Student life; it certainly has its ups and downs. You can have great weeks, great days and great nights. However, you can also have immense amounts of stress, especially towards graduating. Here at Think Productive, we believe that the best way of managing stress is through being prepared, productive and actively maintaining a healthy work-life balance. As a final year student, there are a few things I’ve learned in terms of managing the more difficult of times, as well as maximizing the impact of the good times. Being an employee of Think Productive has helped guide me successfully throughout my degree, here is how.
Time Management & Daily Work Ethic
When you initially become a student, self-organisation comes as a bit of a shock. You soon realize that the more organised you are; the less stressful university life becomes. It is a well known saying that one should ‘work hard, play hard’ in all aspects of life, not just at university. Although, students can lean towards the play side a lot more than they may care to admit. By channeling your inner Productivity Ninja, you can feel good about taking time off and doing things you enjoy. Leading to a key point; prioritizing daily tasks. Focusing on the present day is equally as important as planning in advance. If you can’t maintain a level of work ethic each day, coursework and deadlines soon catch up with you. A method I use, and would strongly recommend, is the MIT theory. MIT standing for ‘Most Important Thing(s)’. Each day focus on what tasks are most important. The list should not be more than three things, with a highlight on one that is essential to accomplish. If completed, you can consider the day productively well spent and you can reward yourself with a drink or two or one more episode of that TV show.
Plan like a Productivity Ninja
In order to be prepared for all that university has to offer, you have to plan. Plan like a ninja. This is vital because there are so many moving parts, whether it be social, academic or extra-curricular obligations. It is essential that you manage your time wisely and that means listing out your monthly, weekly and daily activities. This become easier as you progress through your life at uni as you will learn what is expected from you in each area. More importantly perhaps, what you expect from yourself; and the standard you want to set before graduation. A personal key tip here is to make an excel worksheet with all significant dates of the semester, so you can continuously keep track of what is coming up next. This allows you to add extra information to make sure things get done correctly, i.e. the people to invite, the meetings to set or even when the tickets come out for that gig you’ve been wanting to desperately go to. As aforementioned, this is important, yet shouldn’t distract from the daily tasks. It should, however, keep you focused on the bigger picture and allow yourself to be knowledgeable in what is going on in each term and might just boost your motivation a little bit.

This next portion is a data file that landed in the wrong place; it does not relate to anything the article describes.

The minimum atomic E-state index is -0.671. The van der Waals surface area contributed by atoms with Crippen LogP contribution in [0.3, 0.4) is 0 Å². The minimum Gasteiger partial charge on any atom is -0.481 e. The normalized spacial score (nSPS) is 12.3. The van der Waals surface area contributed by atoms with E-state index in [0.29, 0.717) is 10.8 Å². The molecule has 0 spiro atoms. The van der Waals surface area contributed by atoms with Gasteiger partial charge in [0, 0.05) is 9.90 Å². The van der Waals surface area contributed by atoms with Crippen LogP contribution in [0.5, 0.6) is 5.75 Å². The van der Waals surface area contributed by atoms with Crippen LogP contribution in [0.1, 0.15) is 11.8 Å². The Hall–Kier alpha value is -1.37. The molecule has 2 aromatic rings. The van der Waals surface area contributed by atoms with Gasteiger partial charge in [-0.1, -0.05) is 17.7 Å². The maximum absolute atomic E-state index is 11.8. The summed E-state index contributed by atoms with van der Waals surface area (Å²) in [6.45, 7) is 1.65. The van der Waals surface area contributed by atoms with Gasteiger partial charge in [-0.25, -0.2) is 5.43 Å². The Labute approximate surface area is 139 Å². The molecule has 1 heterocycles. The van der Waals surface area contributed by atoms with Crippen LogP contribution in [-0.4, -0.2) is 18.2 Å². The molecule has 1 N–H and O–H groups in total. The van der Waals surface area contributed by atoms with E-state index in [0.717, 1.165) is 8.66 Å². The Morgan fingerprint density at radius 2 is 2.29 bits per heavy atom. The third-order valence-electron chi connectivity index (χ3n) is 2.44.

Take a break
University life can be extremely stressful and as such, it’s important to take a break once in a while. It’s not smart to burn yourself out trying to work too hard. Yes, working hard is extremely important in being successful. However, it is more important to work smart, plan effectively and take time out to enjoy the years before all the responsibilities really hit you.
A key tip in maintaining a healthy balance of working hard and taking the time to do the stuff you truly enjoy, is scheduling. We’ve talked about how important planning is to avoid stress. Well, rather than just planning the things you must do, plan the time where you can choose to do anything, or nothing. By making this habitual and part of a routine, it’s more likely to work in your favor. I personally, try and keep to the 9-5 routine, where I will be on campus every day between that time. Whether that’s in workshops, lectures, meetings or just working in the library. Then I know that once the evening comes around, I have been productive enough that I can leave work behind. Plus, I don’t feel guilty about going and getting drinks with friends or binging some new shows on Netflix.
Know your calendar
It was mentioned previously that you could perhaps keep an excel sheet for all the key dates in the semester. This is important, although ‘knowing your calendar’ focuses more on the ins and outs of each week. It was only in my last year that I realized how helpful iCal was. I started to put in everything from revision sessions and training for sport, to workshops and time to prepare for upcoming workshops. Having this information visually laid out and accessible on all my devices, kept me focused on exactly what it was I had going on. If you have a job alongside your studies, this is integral to knowing when you can fit your working schedule around your academic engagements. Try adding things to your calendar that you wouldn’t usually and see how it makes a difference. Remember, your brain can only remember so much – use a second brain to rely on and help you out, especially in those extra busy exam times.
If you’re struggling, speak up
So many students struggle throughout university and do so alone. This time of your life provides amazing experiences and great opportunities to learn, although it can be extremely stressful and challenging. If the workload is too much or you don’t fully understand what your assessments entail, do get in touch with your tutors or lecturers directly, they’ll most likely be more than happy to help. Also, most universities have a support center in which you can drop in, privately, and discuss with the counselors what you’re going through. This is what they’re there for, and if not them, then reach out to those you are close to and trust, whether that be friends or family.
By Miles Singleton
Miles is Think Productive’s Editorial Content Producer.